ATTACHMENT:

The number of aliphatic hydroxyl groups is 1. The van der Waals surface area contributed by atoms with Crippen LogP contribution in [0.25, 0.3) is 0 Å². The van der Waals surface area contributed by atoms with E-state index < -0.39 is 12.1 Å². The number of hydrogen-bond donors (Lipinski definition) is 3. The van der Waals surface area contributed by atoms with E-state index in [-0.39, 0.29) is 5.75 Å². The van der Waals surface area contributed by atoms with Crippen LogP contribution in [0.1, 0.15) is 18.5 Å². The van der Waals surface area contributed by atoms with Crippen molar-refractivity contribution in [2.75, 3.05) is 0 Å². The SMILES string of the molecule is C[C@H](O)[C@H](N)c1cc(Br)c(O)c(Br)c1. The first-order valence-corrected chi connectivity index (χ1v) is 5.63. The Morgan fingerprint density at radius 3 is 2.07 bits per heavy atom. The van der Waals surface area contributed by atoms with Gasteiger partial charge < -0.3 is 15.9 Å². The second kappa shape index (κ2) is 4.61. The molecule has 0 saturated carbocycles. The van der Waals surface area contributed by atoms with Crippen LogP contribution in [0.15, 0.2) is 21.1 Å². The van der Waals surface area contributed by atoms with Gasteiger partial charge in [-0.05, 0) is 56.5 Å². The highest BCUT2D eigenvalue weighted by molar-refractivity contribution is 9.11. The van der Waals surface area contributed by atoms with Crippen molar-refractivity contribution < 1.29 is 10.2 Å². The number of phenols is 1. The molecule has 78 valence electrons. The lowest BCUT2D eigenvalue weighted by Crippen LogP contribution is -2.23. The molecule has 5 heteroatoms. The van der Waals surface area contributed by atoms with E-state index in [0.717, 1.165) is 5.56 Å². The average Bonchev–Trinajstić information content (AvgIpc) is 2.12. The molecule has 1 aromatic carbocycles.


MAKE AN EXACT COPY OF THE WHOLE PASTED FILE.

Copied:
The number of aliphatic hydroxyl groups is 1. The van der Waals surface area contributed by atoms with Crippen LogP contribution in [0.25, 0.3) is 0 Å². The van der Waals surface area contributed by atoms with E-state index < -0.39 is 12.1 Å². The number of hydrogen-bond donors (Lipinski definition) is 3. The van der Waals surface area contributed by atoms with E-state index in [-0.39, 0.29) is 5.75 Å². The van der Waals surface area contributed by atoms with Crippen LogP contribution in [0.1, 0.15) is 18.5 Å². The van der Waals surface area contributed by atoms with Crippen molar-refractivity contribution in [2.75, 3.05) is 0 Å². The SMILES string of the molecule is C[C@H](O)[C@H](N)c1cc(Br)c(O)c(Br)c1. The first-order valence-corrected chi connectivity index (χ1v) is 5.63. The Morgan fingerprint density at radius 3 is 2.07 bits per heavy atom. The van der Waals surface area contributed by atoms with Gasteiger partial charge < -0.3 is 15.9 Å². The second kappa shape index (κ2) is 4.61. The molecule has 0 saturated carbocycles. The van der Waals surface area contributed by atoms with Crippen LogP contribution in [0.15, 0.2) is 21.1 Å². The van der Waals surface area contributed by atoms with Gasteiger partial charge in [-0.05, 0) is 56.5 Å². The highest BCUT2D eigenvalue weighted by molar-refractivity contribution is 9.11. The van der Waals surface area contributed by atoms with Crippen molar-refractivity contribution < 1.29 is 10.2 Å². The number of phenols is 1. The molecule has 78 valence electrons. The lowest BCUT2D eigenvalue weighted by Crippen LogP contribution is -2.23. The molecule has 5 heteroatoms. The van der Waals surface area contributed by atoms with E-state index in [0.717, 1.165) is 5.56 Å². The average Bonchev–Trinajstić information content (AvgIpc) is 2.12. The molecule has 1 aromatic carbocycles.